Robert L. Jackson has been working in the Global Positioning System area for almost 20 years in a breadth of capacities, ranging from the Washington, D.C. based policy community, to program management and business development. He is currently a business development manager for Lockheed Martin’s Space Systems Company in Denver, Colorado. He is supporting the Navigation Systems mission area in their work on GPS III, the next generation of Positioning, Navigation, and Timing (PNT) satellites for the U.S. Air Force, and exploring opportunities to exploit the enhanced capability GPS III will deliver to end-users.
Earlier, Bob secured Congressional appropriations and authorization for the Federal Aviation Administration’s Wide Area Augmentation System, worked with the Department of Transportation in explaining GPS benefits to multi-modal users, and developed the business plan for international expansion of GPS-based navigation systems. He was the capture manager and program manager for India’s GPS augmentation system (GAGAN), and was also the program manager for Japan’s MSAS GPS augmentation system.
He is a graduate of the Defense Acquisition University and the Fletcher School of Law and Diplomacy, Tufts University. He is also a certified Project Management Professional.
Paul Brenner is Senior Vice President/CTO of Emmis Communications, the eight largest radio broadcast group in the U.S. He was the recipient of the 2012 NAB Radio Engineering Achievement award and was previously listed as one of the Radio Ink 2010 Best Engineers in Radio. In 2010 Paul served on the FCC CSRIC council enlisted to write the revised C.F.R. 47 Part 11 for new EAS CAP standards and is currently an active member of both the NAB Radio Technology Committee, NRSC and acts as Vice-Chair for the North American Broadcasters Association.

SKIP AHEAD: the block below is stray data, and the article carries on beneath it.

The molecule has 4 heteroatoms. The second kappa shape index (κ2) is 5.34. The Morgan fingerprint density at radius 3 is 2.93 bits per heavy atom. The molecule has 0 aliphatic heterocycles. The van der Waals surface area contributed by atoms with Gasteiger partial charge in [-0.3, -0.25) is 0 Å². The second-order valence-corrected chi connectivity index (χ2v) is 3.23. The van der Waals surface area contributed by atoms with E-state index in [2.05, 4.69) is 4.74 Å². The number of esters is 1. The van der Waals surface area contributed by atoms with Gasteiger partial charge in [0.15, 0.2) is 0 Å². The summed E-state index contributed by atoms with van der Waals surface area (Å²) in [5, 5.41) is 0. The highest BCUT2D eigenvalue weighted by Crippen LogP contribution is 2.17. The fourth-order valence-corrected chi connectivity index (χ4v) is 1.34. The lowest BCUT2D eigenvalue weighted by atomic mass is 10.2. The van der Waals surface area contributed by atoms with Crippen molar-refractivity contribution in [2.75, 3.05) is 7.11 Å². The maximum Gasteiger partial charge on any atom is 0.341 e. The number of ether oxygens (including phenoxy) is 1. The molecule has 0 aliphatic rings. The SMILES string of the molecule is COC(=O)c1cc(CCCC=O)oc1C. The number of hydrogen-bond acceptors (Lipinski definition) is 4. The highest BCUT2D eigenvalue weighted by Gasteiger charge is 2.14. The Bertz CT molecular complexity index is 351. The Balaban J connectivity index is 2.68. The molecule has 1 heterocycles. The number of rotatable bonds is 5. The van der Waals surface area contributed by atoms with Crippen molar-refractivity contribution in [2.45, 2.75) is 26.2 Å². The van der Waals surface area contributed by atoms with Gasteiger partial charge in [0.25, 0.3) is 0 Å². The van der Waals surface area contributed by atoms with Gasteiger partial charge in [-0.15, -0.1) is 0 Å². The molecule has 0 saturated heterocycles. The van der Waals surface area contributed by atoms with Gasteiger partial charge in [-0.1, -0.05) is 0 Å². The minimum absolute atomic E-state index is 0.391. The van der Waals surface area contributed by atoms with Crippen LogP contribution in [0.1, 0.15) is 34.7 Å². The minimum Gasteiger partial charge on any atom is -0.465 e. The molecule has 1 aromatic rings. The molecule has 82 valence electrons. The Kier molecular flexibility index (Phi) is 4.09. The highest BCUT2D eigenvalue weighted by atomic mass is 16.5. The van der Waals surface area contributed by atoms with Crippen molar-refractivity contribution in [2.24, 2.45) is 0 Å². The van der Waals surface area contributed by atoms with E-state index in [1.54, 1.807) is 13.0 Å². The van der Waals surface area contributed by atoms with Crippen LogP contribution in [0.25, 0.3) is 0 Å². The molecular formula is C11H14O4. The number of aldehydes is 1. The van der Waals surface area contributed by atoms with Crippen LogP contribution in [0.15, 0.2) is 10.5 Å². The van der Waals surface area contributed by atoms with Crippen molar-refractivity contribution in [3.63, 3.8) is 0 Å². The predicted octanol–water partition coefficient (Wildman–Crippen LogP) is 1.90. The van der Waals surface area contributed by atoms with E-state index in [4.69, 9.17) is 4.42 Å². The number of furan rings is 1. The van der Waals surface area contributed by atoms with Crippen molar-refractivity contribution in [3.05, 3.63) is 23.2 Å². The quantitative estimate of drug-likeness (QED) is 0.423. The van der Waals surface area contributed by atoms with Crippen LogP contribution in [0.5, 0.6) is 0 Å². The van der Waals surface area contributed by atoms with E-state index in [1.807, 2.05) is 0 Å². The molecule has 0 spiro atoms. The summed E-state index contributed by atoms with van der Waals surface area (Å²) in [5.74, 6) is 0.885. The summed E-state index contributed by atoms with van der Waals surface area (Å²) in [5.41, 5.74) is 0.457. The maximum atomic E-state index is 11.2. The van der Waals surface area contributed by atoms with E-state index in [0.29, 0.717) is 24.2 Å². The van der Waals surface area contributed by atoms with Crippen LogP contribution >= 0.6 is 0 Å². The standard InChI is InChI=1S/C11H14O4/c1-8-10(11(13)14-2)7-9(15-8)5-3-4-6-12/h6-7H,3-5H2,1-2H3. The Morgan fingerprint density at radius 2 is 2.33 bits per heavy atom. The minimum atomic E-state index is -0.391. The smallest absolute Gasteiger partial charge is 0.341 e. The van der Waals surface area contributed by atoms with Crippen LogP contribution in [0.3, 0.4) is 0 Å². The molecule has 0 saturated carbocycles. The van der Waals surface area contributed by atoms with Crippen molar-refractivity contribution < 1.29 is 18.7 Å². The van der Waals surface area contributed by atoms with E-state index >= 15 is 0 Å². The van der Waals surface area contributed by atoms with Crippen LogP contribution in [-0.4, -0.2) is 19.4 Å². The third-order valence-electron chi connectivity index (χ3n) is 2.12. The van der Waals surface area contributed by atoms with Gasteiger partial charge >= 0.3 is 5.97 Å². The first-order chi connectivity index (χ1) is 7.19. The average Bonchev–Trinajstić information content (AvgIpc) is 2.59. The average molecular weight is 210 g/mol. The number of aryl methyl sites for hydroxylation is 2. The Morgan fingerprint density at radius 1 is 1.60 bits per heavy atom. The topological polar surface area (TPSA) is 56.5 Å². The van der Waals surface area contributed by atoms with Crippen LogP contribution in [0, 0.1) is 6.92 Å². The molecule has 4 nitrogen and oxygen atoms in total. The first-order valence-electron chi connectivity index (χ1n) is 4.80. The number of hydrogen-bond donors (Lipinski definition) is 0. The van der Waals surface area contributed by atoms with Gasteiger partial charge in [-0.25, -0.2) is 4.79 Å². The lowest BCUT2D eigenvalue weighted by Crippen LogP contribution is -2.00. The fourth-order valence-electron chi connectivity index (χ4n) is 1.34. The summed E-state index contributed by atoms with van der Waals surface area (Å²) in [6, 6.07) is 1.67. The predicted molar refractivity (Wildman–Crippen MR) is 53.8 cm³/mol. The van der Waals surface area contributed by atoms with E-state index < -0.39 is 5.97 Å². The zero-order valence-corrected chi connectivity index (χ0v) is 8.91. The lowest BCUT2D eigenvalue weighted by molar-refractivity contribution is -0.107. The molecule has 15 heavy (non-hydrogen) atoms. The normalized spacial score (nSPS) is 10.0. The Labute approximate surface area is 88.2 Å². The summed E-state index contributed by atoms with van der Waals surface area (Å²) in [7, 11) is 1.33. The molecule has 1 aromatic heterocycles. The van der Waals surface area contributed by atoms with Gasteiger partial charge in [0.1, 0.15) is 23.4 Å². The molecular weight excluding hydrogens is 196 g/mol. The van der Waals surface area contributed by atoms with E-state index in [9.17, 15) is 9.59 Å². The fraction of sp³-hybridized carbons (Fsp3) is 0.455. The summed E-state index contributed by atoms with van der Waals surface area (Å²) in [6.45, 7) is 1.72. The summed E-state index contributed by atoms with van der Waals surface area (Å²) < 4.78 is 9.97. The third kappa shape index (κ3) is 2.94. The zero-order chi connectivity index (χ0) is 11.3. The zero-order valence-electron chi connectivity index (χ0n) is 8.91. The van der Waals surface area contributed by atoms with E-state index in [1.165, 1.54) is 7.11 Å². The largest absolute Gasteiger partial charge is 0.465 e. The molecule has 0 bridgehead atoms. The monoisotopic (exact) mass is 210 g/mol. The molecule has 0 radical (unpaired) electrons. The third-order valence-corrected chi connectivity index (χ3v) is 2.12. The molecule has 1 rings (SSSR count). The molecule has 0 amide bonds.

Paul originated and now acts as President for the Broadcaster Traffic Consortium, a partnership of more than 24 radio companies, throughout the United States and Canada, formed to distribute data and advertising via FM and HD Radio® technology. BTC serves millions of consumer devices and automobiles with FM and HD Radio data services including Garmin, Mercedes-Benz, Mitsubishi, Honda and others.
Mr. Brenner also leads the efforts for NextRadio; the radio industry solution for FM enabled smartphones.
Dr. Marc Weiss
Ph.D. Mathematical Physics
(Wireline, Wireless and Cable)
Dr. Marc Weiss has worked at NIST (the National Institute of Standards and Technology--formerly NBS, the National Bureau of Standards) since 1979, specializing in time transfer techniques. He received the NBS Applied Research Award for a first GPS timing receiver in 1983. He was awarded a patent for the Smart Clock algorithm in 1993, which optimally locks a slave clock to a master. Dr. Weiss won the 2013 NIST William P. Slichter Award, which recognizes achievements by NIST staff in building or strengthening ties with industry. The Slichter Award citation was “For pioneering highly productive industry/ government partnerships to advance telecommunications and data networks through precision synchronization.” Marc founded and has led WSTS, the Workshop on Sync in Telecom Systems, annually since 1992. Dr. Weiss has also led the NIST program to support the GPS program office in developing their clocks and timing systems since 1992, after participating in it since 1980. He has worked on problems with Relativity as they relate to GPS and to primary frequency standards. He received his Ph.D. in Mathematical-Physics from the University of Colorado in 1981.
Vice Chair, CSCC Outreach Committee
Director, Critical Infrastructure and Compliance
United States Telecom Association